THE HIDDEN BLADE

I saw Yoji Yamada’s follow-up to Twilight Samurai tonight at my city’s modern art center. They have three standard stadium seating screens, but special engagements like The Hidden Blade are shown in their cubical multi-purpose gallery, which they set up for films by putting in 25 love-seat couches, so there are only 50 tickets per showing.

Anyway, the film is really called “Kakushi-Ken: Oni No Tsume” which should translate to “Hidden Blade, Devil’s Claw”, the names of two special samurai moves. Which might be a spoiler, since you think the un-named (according to the subtitles) Hidden Blade move has been used when actually it’s something else.

Anyway, the good news is: The Hidden Blade is very similar to The Twilight Samurai.

And the bad news is: The Hidden Blade is very similar to The Twilight Samurai.

The plots and many specific situations from both movies are practically interchangeable. The main characters are almost identical, their personal dramas are almost identical, and their professional dilemmas are almost identical. If you watched both movies back-to-back for the first time you would not be faulted for getting them confused.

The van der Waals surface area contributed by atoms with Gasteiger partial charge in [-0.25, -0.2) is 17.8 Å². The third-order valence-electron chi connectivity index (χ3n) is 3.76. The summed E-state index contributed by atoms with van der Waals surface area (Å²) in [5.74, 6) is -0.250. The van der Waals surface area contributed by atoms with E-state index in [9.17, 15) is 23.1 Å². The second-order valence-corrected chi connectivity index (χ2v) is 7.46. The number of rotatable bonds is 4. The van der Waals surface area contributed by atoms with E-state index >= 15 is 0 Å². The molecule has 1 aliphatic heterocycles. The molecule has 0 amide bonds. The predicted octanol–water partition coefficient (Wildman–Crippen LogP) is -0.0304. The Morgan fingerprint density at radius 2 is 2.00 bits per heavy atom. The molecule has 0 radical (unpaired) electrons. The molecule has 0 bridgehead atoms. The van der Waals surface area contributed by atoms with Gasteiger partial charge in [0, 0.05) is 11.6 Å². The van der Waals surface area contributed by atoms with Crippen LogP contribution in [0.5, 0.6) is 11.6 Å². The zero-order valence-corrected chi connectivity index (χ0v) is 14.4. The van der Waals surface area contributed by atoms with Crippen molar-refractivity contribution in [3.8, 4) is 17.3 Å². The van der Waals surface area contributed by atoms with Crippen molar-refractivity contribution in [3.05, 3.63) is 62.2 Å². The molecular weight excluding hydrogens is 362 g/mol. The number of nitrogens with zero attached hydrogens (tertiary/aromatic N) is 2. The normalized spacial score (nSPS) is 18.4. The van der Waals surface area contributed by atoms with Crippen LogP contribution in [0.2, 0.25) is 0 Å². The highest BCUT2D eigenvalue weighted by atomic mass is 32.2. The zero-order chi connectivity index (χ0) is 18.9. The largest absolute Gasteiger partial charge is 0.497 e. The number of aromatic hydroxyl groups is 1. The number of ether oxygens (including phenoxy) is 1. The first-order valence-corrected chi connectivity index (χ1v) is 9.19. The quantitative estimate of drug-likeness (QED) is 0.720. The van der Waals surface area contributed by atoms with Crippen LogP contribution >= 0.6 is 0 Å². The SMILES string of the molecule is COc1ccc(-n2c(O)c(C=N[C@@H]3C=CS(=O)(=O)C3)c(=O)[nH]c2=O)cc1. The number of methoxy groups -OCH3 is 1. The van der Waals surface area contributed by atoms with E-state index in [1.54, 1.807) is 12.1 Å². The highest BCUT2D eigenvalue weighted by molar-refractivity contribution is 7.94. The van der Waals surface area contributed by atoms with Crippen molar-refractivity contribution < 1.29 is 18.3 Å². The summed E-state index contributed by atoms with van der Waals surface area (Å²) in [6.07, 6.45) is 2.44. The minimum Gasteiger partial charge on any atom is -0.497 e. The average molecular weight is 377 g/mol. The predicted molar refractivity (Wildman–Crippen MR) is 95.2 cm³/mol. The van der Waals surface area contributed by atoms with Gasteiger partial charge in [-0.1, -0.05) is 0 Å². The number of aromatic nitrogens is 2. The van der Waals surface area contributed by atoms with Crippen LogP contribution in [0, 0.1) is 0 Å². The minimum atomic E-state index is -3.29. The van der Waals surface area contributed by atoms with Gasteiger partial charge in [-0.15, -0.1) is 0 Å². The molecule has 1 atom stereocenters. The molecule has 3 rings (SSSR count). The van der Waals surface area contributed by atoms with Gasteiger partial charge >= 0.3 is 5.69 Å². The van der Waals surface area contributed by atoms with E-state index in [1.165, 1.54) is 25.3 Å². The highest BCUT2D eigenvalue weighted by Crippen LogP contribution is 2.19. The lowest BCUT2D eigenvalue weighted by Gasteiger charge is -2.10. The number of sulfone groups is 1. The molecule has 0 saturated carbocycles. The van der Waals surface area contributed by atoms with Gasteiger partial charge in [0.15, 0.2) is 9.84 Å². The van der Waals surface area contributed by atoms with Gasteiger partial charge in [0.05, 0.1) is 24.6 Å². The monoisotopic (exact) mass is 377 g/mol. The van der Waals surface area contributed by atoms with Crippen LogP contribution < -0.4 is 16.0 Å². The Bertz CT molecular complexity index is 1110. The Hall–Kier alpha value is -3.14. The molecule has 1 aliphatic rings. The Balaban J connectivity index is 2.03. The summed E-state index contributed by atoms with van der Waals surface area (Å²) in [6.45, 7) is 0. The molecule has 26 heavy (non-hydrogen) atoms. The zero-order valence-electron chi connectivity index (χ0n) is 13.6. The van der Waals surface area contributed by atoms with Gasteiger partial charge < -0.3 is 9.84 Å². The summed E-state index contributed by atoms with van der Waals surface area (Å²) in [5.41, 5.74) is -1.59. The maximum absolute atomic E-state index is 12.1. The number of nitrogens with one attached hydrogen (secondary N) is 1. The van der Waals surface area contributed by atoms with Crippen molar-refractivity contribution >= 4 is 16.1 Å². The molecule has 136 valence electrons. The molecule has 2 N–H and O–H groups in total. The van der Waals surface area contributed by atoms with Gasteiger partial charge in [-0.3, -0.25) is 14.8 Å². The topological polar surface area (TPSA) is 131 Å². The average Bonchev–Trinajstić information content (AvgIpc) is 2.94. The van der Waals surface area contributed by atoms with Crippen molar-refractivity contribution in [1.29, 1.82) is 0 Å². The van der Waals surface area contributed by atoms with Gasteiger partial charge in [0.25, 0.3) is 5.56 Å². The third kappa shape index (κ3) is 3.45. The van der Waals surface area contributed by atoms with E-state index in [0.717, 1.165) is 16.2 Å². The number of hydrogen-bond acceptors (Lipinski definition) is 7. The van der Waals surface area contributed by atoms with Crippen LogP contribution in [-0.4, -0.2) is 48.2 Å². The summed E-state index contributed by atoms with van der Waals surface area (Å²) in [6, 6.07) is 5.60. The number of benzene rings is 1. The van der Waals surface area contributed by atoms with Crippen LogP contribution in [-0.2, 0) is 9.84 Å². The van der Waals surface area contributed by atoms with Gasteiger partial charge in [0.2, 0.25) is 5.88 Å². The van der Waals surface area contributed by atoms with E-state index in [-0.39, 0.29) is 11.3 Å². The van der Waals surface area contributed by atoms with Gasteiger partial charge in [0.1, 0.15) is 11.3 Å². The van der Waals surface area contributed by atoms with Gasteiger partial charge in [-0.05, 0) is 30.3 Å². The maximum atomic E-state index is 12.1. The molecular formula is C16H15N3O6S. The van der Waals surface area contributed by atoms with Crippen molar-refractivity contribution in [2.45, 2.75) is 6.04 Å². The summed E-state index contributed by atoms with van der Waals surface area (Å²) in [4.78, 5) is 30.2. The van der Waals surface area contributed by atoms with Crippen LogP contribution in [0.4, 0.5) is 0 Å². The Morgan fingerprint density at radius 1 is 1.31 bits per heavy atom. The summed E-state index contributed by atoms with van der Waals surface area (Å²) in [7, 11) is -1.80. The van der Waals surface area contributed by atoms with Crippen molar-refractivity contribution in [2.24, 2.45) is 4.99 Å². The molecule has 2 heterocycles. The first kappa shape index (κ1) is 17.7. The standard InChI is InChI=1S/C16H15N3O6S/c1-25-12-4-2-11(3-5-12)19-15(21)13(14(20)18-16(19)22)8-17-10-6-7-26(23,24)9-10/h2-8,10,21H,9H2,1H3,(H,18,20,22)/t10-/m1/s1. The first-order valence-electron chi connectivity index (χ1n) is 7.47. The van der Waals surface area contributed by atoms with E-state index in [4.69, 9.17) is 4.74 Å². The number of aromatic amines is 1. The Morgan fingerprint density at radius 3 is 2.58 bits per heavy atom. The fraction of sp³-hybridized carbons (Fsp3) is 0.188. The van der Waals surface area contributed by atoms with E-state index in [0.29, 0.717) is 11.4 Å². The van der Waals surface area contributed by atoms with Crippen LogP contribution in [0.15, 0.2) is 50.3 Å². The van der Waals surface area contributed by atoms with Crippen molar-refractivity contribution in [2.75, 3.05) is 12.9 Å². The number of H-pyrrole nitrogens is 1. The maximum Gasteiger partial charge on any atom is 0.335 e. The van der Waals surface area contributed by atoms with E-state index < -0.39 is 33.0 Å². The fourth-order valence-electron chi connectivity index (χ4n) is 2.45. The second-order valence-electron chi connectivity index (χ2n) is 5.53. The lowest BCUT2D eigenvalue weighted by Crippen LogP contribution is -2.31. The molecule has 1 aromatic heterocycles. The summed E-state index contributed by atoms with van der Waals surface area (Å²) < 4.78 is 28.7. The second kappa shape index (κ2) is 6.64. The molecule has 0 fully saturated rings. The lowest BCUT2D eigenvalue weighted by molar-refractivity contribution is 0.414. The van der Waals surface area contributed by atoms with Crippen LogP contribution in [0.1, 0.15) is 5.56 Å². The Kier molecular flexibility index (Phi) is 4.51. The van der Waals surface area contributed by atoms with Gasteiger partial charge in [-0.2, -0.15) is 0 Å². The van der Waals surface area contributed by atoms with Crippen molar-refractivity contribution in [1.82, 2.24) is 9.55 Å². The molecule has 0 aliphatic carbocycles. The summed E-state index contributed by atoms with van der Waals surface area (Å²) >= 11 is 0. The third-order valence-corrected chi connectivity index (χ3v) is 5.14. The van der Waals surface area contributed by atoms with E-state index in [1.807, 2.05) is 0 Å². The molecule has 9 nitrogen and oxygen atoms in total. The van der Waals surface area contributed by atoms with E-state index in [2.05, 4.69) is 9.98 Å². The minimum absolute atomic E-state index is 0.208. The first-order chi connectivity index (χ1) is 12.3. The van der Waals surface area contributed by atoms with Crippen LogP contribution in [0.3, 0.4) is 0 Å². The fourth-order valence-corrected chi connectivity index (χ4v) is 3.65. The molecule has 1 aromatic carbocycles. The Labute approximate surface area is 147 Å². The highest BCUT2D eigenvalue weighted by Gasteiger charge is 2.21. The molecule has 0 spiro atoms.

So you’ll be shocked, shocked to discover the story is a combination of two stories by Shuuhei Fujisawa, the author of the novels that Twilight Samurai was based on.

One of the subplots that is more pronounced in The Hidden Blade is the samurai’s attempted adoption of new western military technologies. Yamada uses near slapstick to satirize the ridiculous acceptance of idiosyncratic cultural traditions (such as English marching) that the Japanese assume is inseparable from the use of western weapons. For better or worse, these become the most memorable scenes.

There is not much else to say except that if you liked Twilight Samurai, you will like this one. But there is nothing really new, comparable to the House of Flying Daggars having similarities to Hero yet going in new directions.

The only criticism I can think of is that the protagonist’s personal drama is very distinct from the other half of the movie, and it does feel like two different stories whose scenes were intercut together without affecting each other. If I recall correctly (and I’m not sure I can now trust my memory of it) Twilight Samurai did a better job of building the suspense of his final showdown, because the outcome affected people in his personal life more directly.

Still, the Hidden Blade is an enjoyable and relaxing look at the life of a humble, honest samurai in a time of change and all that.

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